Mercury Falling?

Tags: clean energy, Clean Energy Jobs, EPA, mercury

In December 2011, the EPA released the nation’s first toxic metal emissions standards. These changes require power plants to reduce emissions of mercury, arsenic, and cadmium.

This ruling comes on the heels of a mercury advisory issued for every Great Lake and almost every inland lake, river, and stream in Michigan. Mercury causes developmental problems in young children and infants if ingested by expectant mothers. This literally means that a family expecting a child in Michigan cannot be fed on fish caught in Michigan waters. This is a tragedy which the new EPA rules will fix over time.

Coal plants produce the majority of mercury pollution in the United States. The mercury still affects you, though, no matter how far from a coal plant you may live. Once emitted by power plants, it falls into lakes and rivers and is transmitted to humans when they eat fish from those polluted waters. Nowadays, "those polluted waters" means pretty much any water in Michigan.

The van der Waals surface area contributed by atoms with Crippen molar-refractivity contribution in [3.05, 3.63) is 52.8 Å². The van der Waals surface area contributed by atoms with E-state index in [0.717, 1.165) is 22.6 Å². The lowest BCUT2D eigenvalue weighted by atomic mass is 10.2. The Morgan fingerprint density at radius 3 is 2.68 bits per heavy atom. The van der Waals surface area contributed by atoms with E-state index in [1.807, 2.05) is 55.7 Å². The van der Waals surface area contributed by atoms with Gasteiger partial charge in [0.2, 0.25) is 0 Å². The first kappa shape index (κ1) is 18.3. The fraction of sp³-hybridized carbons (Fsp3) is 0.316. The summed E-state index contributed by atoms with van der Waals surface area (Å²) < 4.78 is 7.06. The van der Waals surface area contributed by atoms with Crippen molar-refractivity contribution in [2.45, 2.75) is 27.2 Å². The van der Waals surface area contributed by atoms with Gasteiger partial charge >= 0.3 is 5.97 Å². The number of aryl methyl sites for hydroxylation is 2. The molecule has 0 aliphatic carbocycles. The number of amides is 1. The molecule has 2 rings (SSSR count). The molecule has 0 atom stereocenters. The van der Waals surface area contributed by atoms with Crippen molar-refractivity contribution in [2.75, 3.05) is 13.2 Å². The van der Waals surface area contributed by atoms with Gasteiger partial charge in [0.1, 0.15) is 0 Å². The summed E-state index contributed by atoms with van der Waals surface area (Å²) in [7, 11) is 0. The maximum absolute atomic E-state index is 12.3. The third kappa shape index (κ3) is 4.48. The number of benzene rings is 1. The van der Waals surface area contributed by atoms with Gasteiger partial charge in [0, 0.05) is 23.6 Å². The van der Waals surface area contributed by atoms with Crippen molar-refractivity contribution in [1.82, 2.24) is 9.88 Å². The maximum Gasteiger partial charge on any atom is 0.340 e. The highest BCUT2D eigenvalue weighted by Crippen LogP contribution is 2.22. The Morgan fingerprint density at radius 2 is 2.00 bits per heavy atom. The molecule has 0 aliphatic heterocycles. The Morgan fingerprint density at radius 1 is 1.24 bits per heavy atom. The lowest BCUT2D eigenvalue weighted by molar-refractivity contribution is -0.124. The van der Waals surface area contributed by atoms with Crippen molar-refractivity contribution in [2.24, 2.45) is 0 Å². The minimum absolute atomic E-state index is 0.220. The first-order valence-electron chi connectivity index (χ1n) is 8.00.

Power plants will have four years to comply with the new regulations and, again, will be able to use existing and tested technology to do so. Many power plants have already installed pollution prevention equipment and many economists believe that more money will be saved in health costs than is spent to make the upgrades.

Though it can reduce much of the mercury emitted, even the new equipment can’t stop all mercury pollution. It is still important to develop new, renewable ways to produce our nation’s energy. Coal, as a power source, must be retired. As the new year begins – an election year, by the way – it will be important to support those who stand up for the new cost-saving, health improving standards. It will be especially important to stand up against those who do not.